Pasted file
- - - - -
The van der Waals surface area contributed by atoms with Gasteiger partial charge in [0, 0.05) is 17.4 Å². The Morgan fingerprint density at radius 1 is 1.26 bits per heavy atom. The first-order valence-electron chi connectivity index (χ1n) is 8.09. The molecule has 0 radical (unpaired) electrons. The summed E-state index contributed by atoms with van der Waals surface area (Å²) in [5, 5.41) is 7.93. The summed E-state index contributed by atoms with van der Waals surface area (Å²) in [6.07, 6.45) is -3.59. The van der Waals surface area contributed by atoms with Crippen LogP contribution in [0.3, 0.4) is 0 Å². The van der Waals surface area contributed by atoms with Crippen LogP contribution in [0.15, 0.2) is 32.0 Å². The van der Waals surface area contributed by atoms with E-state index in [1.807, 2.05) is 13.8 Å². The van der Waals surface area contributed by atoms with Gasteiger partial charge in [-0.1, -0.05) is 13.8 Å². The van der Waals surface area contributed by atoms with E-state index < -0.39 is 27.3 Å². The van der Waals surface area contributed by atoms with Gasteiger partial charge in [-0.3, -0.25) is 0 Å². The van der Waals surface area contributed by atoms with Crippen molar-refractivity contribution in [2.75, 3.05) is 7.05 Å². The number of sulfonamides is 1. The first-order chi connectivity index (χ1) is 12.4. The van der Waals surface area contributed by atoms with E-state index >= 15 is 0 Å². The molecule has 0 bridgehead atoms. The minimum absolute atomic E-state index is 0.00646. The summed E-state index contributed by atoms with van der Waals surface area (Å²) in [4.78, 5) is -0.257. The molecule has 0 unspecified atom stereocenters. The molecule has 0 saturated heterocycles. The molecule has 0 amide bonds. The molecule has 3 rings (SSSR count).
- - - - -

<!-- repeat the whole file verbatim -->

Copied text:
The van der Waals surface area contributed by atoms with Gasteiger partial charge in [0, 0.05) is 17.4 Å². The Morgan fingerprint density at radius 1 is 1.26 bits per heavy atom. The first-order valence-electron chi connectivity index (χ1n) is 8.09. The molecule has 0 radical (unpaired) electrons. The summed E-state index contributed by atoms with van der Waals surface area (Å²) in [5, 5.41) is 7.93. The summed E-state index contributed by atoms with van der Waals surface area (Å²) in [6.07, 6.45) is -3.59. The van der Waals surface area contributed by atoms with Crippen LogP contribution in [0.3, 0.4) is 0 Å². The van der Waals surface area contributed by atoms with Crippen LogP contribution in [0.15, 0.2) is 32.0 Å². The van der Waals surface area contributed by atoms with E-state index in [1.807, 2.05) is 13.8 Å². The van der Waals surface area contributed by atoms with Gasteiger partial charge in [-0.1, -0.05) is 13.8 Å². The van der Waals surface area contributed by atoms with E-state index < -0.39 is 27.3 Å². The van der Waals surface area contributed by atoms with Gasteiger partial charge in [-0.3, -0.25) is 0 Å². The van der Waals surface area contributed by atoms with Crippen molar-refractivity contribution in [2.75, 3.05) is 7.05 Å². The number of sulfonamides is 1. The first-order chi connectivity index (χ1) is 12.4. The van der Waals surface area contributed by atoms with E-state index >= 15 is 0 Å². The molecule has 0 bridgehead atoms. The minimum absolute atomic E-state index is 0.00646. The summed E-state index contributed by atoms with van der Waals surface area (Å²) in [4.78, 5) is -0.257. The molecule has 0 unspecified atom stereocenters. The molecule has 0 saturated heterocycles. The molecule has 0 amide bonds. The molecule has 3 rings (SSSR count).